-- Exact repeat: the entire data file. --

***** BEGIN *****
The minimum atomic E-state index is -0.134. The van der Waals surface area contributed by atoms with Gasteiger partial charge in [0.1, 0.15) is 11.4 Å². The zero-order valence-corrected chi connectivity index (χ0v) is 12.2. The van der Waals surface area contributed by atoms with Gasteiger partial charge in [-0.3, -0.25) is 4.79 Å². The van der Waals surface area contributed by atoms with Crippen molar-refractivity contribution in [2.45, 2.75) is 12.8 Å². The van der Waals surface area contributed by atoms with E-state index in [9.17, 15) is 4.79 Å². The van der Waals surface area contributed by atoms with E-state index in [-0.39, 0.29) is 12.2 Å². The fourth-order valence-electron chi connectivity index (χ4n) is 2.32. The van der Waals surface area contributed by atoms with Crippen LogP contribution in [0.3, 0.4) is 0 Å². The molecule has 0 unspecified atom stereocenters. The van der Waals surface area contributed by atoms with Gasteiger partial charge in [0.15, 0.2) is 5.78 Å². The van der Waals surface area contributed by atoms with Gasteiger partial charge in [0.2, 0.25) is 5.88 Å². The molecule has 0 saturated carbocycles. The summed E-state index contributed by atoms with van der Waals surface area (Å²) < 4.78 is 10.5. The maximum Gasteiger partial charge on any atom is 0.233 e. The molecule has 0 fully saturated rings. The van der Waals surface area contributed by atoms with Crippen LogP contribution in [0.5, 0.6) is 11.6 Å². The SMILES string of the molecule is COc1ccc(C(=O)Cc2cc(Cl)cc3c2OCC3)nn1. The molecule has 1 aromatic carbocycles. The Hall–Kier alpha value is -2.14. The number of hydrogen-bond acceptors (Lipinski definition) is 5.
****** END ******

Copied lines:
The minimum atomic E-state index is -0.134. The van der Waals surface area contributed by atoms with Gasteiger partial charge in [0.1, 0.15) is 11.4 Å². The zero-order valence-corrected chi connectivity index (χ0v) is 12.2. The van der Waals surface area contributed by atoms with Gasteiger partial charge in [-0.3, -0.25) is 4.79 Å². The van der Waals surface area contributed by atoms with Crippen molar-refractivity contribution in [2.45, 2.75) is 12.8 Å². The van der Waals surface area contributed by atoms with E-state index in [9.17, 15) is 4.79 Å². The van der Waals surface area contributed by atoms with E-state index in [-0.39, 0.29) is 12.2 Å². The fourth-order valence-electron chi connectivity index (χ4n) is 2.32. The van der Waals surface area contributed by atoms with Crippen LogP contribution in [0.3, 0.4) is 0 Å². The molecule has 0 unspecified atom stereocenters. The van der Waals surface area contributed by atoms with Gasteiger partial charge in [0.15, 0.2) is 5.78 Å². The van der Waals surface area contributed by atoms with Gasteiger partial charge in [0.2, 0.25) is 5.88 Å². The molecule has 0 saturated carbocycles. The summed E-state index contributed by atoms with van der Waals surface area (Å²) < 4.78 is 10.5. The maximum Gasteiger partial charge on any atom is 0.233 e. The molecule has 0 fully saturated rings. The van der Waals surface area contributed by atoms with Crippen LogP contribution in [0.5, 0.6) is 11.6 Å². The SMILES string of the molecule is COc1ccc(C(=O)Cc2cc(Cl)cc3c2OCC3)nn1. The molecule has 1 aromatic carbocycles. The Hall–Kier alpha value is -2.14. The number of hydrogen-bond acceptors (Lipinski definition) is 5.